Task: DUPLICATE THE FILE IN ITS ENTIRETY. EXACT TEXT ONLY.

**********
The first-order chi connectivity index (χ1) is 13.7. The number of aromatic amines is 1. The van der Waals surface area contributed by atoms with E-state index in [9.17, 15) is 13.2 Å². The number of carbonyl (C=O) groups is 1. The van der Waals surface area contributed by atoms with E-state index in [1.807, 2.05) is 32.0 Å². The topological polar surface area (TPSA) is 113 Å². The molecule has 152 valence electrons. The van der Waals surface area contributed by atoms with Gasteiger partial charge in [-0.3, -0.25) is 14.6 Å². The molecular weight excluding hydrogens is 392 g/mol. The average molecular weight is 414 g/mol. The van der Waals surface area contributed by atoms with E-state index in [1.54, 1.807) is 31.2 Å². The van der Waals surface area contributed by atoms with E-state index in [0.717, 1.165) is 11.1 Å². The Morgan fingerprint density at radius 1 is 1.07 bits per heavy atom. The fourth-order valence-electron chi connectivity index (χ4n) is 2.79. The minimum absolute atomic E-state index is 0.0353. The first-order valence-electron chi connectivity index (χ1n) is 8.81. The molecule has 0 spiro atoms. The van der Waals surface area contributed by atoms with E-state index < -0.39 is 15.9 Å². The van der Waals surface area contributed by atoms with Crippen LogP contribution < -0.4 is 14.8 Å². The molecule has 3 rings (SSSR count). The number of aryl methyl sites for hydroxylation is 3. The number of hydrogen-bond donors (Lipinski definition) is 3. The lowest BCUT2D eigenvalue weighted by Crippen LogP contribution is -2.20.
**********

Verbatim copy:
The first-order chi connectivity index (χ1) is 13.7. The number of aromatic amines is 1. The van der Waals surface area contributed by atoms with E-state index in [9.17, 15) is 13.2 Å². The number of carbonyl (C=O) groups is 1. The van der Waals surface area contributed by atoms with E-state index in [1.807, 2.05) is 32.0 Å². The topological polar surface area (TPSA) is 113 Å². The molecule has 152 valence electrons. The van der Waals surface area contributed by atoms with Gasteiger partial charge in [-0.3, -0.25) is 14.6 Å². The molecular weight excluding hydrogens is 392 g/mol. The average molecular weight is 414 g/mol. The van der Waals surface area contributed by atoms with E-state index in [1.54, 1.807) is 31.2 Å². The van der Waals surface area contributed by atoms with E-state index in [0.717, 1.165) is 11.1 Å². The Morgan fingerprint density at radius 1 is 1.07 bits per heavy atom. The fourth-order valence-electron chi connectivity index (χ4n) is 2.79. The minimum absolute atomic E-state index is 0.0353. The first-order valence-electron chi connectivity index (χ1n) is 8.81. The molecule has 0 spiro atoms. The van der Waals surface area contributed by atoms with E-state index < -0.39 is 15.9 Å². The van der Waals surface area contributed by atoms with Crippen LogP contribution < -0.4 is 14.8 Å². The molecule has 3 rings (SSSR count). The number of aryl methyl sites for hydroxylation is 3. The number of hydrogen-bond donors (Lipinski definition) is 3. The lowest BCUT2D eigenvalue weighted by Crippen LogP contribution is -2.20.